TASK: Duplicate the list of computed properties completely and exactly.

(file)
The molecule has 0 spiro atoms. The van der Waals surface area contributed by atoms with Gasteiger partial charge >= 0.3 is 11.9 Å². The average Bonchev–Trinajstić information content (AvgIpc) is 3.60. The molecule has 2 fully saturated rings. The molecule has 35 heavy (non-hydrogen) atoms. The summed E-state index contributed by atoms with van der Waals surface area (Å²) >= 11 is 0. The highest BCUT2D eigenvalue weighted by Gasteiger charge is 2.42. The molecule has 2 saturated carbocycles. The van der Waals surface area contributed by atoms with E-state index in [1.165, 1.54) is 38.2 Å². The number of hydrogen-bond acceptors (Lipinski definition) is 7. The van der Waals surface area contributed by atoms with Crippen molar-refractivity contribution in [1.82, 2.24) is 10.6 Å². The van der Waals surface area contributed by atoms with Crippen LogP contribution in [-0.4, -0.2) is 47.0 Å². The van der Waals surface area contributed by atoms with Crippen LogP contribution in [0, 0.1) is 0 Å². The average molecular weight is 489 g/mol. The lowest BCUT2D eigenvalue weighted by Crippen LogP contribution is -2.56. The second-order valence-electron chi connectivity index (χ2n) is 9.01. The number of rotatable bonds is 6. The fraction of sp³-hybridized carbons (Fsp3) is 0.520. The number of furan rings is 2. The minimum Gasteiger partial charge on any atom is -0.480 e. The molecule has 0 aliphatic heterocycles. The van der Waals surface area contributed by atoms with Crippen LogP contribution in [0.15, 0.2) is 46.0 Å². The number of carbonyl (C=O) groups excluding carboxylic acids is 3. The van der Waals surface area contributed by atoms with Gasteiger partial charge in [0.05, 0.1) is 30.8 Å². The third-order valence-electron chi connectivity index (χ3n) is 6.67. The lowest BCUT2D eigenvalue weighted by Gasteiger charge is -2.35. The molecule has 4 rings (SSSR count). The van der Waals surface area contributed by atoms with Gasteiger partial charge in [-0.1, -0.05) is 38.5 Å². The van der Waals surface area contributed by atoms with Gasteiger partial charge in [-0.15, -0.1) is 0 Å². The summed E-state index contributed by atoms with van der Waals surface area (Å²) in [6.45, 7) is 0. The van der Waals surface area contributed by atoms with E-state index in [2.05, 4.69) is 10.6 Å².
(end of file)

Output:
The molecule has 0 spiro atoms. The van der Waals surface area contributed by atoms with Gasteiger partial charge >= 0.3 is 11.9 Å². The average Bonchev–Trinajstić information content (AvgIpc) is 3.60. The molecule has 2 fully saturated rings. The molecule has 35 heavy (non-hydrogen) atoms. The summed E-state index contributed by atoms with van der Waals surface area (Å²) >= 11 is 0. The highest BCUT2D eigenvalue weighted by Gasteiger charge is 2.42. The molecule has 2 saturated carbocycles. The van der Waals surface area contributed by atoms with E-state index in [1.165, 1.54) is 38.2 Å². The number of hydrogen-bond acceptors (Lipinski definition) is 7. The van der Waals surface area contributed by atoms with Crippen molar-refractivity contribution in [1.82, 2.24) is 10.6 Å². The van der Waals surface area contributed by atoms with Crippen LogP contribution in [-0.4, -0.2) is 47.0 Å². The van der Waals surface area contributed by atoms with Crippen LogP contribution in [0, 0.1) is 0 Å². The average molecular weight is 489 g/mol. The lowest BCUT2D eigenvalue weighted by Crippen LogP contribution is -2.56. The second-order valence-electron chi connectivity index (χ2n) is 9.01. The number of rotatable bonds is 6. The fraction of sp³-hybridized carbons (Fsp3) is 0.520. The number of furan rings is 2. The minimum Gasteiger partial charge on any atom is -0.480 e. The molecule has 0 aliphatic heterocycles. The van der Waals surface area contributed by atoms with Crippen LogP contribution in [0.15, 0.2) is 46.0 Å². The number of carbonyl (C=O) groups excluding carboxylic acids is 3. The van der Waals surface area contributed by atoms with Gasteiger partial charge in [0.05, 0.1) is 30.8 Å². The third-order valence-electron chi connectivity index (χ3n) is 6.67. The lowest BCUT2D eigenvalue weighted by Gasteiger charge is -2.35. The molecule has 4 rings (SSSR count). The van der Waals surface area contributed by atoms with Gasteiger partial charge in [-0.1, -0.05) is 38.5 Å². The van der Waals surface area contributed by atoms with Gasteiger partial charge in [-0.15, -0.1) is 0 Å². The summed E-state index contributed by atoms with van der Waals surface area (Å²) in [6.45, 7) is 0. The van der Waals surface area contributed by atoms with E-state index in [2.05, 4.69) is 10.6 Å².